Benevolent dictator vs democracy: which are you coding for?

Author: Adrian Jackson
Posted: 27 Sep 2016 | 16:47

Developing for the real world

As part of a recent ARCHER eCSE project I developed a new parallelisation strategy for a computational simulation application to enable it to scale efficiently to larger process counts. We managed to significantly reduce the parallel overheads, so the code was accepted into the main repository for users to exploit.

However, what was key with this new functionality is that it only works at larger process counts, at process counts where the standard parallelisation strategies perform poorly (the exact process range is dependent on the simulation be run). Indeed, it will produce wrong results when used on a process count that is too small, because of some of the assumptions made in the parallelisation.

To integrate the new code back into the main repository and make it available to users of the application, we documented the code, wrote tests of the new functionality and added them to the test suite, validated the correctness using that test suite, and wrote user documentation for the new functionalty. We also ensured that the new functionality isn't switched on by default but needs modification of a user's input script to enable it. And that's where we left it: new functionality, available for users if they needed it, to improve parallel performance. 

However, I recently received an email from a user saying the new functionality was producing incorrect results for them. It's always a bit worrying to get such emails, as hard as you try to test and validate new code there's always a chance that something has gone wrong, and if that's the case then potentially you have to tell users that the simulation results they've obtained using the code may not be correct; not a pleasant prospect!

The user sent the test case and I ran some tests and found that the results were correct, so I got back in touch with the user and asked how they were running the code. It eventually transpired that they were violating the constraints of the new functionality, running it on smaller process counts than it was designed to work for. In short, using it as it was documented it shouldn't be used.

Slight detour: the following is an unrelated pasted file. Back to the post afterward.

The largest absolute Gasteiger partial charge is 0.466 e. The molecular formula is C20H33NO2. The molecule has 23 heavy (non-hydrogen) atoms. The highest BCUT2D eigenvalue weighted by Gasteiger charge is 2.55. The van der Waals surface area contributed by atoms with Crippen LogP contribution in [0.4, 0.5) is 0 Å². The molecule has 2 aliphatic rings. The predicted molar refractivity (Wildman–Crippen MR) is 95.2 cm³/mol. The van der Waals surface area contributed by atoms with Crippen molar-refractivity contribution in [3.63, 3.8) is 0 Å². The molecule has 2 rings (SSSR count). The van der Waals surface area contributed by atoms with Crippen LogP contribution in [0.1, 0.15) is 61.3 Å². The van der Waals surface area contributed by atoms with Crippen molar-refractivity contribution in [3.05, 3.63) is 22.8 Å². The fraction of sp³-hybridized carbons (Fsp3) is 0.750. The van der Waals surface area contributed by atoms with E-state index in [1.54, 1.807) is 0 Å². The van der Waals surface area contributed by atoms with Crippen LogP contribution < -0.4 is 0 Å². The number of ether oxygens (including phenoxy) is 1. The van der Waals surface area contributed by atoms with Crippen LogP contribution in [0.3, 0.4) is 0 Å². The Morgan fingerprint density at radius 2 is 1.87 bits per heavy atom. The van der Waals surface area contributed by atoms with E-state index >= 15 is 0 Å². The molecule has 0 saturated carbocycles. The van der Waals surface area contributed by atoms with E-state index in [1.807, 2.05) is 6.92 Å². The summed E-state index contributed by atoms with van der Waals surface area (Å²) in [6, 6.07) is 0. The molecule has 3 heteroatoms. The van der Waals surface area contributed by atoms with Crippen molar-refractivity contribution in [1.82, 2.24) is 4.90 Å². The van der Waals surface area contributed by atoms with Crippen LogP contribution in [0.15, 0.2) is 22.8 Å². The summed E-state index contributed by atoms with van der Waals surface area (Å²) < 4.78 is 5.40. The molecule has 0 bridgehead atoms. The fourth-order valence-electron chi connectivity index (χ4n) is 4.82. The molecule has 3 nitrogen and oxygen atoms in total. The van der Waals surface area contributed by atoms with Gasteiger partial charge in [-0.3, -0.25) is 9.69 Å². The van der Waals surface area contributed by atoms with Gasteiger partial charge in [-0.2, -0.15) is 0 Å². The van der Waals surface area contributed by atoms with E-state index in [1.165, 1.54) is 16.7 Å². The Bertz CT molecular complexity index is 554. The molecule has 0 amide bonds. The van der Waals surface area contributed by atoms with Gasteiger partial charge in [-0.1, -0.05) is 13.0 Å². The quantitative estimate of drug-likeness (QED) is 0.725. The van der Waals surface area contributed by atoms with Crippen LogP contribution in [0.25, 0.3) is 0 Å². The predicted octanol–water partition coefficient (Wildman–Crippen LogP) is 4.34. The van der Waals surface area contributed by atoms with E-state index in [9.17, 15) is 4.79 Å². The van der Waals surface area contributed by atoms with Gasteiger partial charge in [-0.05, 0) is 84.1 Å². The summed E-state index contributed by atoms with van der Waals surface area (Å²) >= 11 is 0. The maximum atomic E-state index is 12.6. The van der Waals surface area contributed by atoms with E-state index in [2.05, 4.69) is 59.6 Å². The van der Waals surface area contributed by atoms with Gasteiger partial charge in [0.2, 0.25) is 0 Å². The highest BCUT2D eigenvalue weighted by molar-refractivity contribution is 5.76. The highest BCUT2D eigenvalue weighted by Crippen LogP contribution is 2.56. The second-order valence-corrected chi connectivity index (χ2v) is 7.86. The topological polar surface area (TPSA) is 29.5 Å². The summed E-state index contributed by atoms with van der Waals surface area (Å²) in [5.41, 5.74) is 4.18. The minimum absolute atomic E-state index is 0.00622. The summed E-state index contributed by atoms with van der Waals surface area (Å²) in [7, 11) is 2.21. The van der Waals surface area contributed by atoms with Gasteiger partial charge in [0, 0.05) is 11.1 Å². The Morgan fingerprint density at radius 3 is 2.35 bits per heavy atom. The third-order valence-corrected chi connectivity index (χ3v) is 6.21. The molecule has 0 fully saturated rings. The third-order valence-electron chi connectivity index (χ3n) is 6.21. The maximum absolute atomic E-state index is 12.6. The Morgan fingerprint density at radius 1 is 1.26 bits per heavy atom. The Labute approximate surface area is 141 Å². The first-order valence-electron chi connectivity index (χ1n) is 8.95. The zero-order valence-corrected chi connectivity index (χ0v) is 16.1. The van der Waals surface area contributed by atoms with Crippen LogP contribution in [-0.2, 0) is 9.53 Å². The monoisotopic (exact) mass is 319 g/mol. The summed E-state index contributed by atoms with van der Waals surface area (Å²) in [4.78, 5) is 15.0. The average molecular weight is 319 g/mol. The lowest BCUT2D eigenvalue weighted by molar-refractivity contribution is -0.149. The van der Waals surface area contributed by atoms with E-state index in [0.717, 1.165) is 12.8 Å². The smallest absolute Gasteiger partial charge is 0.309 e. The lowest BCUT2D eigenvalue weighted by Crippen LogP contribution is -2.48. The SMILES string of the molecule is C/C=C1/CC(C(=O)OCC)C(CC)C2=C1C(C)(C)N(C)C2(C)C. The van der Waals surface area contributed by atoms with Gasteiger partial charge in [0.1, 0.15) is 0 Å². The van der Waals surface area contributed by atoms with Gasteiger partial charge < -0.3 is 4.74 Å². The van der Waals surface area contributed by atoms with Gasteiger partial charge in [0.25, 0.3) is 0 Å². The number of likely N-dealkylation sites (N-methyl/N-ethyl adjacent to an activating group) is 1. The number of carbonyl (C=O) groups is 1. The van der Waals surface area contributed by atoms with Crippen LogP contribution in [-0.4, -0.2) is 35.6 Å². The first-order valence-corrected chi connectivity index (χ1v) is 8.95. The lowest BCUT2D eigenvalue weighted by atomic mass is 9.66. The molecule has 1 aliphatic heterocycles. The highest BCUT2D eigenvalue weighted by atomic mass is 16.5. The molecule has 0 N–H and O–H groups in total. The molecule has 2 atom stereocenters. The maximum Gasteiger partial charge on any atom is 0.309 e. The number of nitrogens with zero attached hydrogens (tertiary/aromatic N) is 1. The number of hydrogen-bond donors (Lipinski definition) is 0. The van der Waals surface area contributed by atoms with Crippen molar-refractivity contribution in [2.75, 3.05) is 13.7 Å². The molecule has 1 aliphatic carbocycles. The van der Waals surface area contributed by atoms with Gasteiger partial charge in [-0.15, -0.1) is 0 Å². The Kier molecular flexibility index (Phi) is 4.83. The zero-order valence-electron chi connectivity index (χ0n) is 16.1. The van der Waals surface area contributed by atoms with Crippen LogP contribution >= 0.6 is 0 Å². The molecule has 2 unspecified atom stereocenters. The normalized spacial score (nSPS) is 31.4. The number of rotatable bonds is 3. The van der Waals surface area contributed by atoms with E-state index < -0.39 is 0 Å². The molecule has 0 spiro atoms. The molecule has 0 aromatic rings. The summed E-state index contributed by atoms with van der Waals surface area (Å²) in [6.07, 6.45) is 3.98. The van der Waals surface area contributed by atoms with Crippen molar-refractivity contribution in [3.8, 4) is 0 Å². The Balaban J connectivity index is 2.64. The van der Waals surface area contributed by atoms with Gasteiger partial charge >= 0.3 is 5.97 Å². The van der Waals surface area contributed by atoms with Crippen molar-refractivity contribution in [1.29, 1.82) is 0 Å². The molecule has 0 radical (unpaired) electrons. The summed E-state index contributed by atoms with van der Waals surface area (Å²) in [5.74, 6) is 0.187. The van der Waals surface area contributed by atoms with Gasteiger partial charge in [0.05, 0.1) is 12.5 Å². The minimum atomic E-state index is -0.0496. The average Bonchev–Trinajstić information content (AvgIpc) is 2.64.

Who's to blame?

Now, was this the users' fault? Well, in an ideal world then users would fully read any documentation before using a feature. After all this feature needs to be manually enabled, it's not on by default.  However, I have to admit that most of the time I don't do that, and that's the point. I'd designed and deployed the code assuming a mythical ideal user would be running it.

So, this wasn't the user's fault, it was mine. I should have built in controls to ensure that this didn't happen, indeed it's easy for the code to check the process count it is running on, and the minimum processes a particular simulation requires for the optimised functionality, and to switch off the functionality or stop the program if the requirement isn't met. 

I'd been acting like a benevolent (developer) dictator where people only use my code in the exact way I'd documented, rather than building a program that could work in a messy democracy where people can use it however they want.

So I'm now fitting the code to check, tell the user if they've done something wrong, and default to a more sensible set of options.

Author

Adrian Jackson, EPCC
Adrian on Twitter: @adrianjhpc

Image: James Cridland, Flickr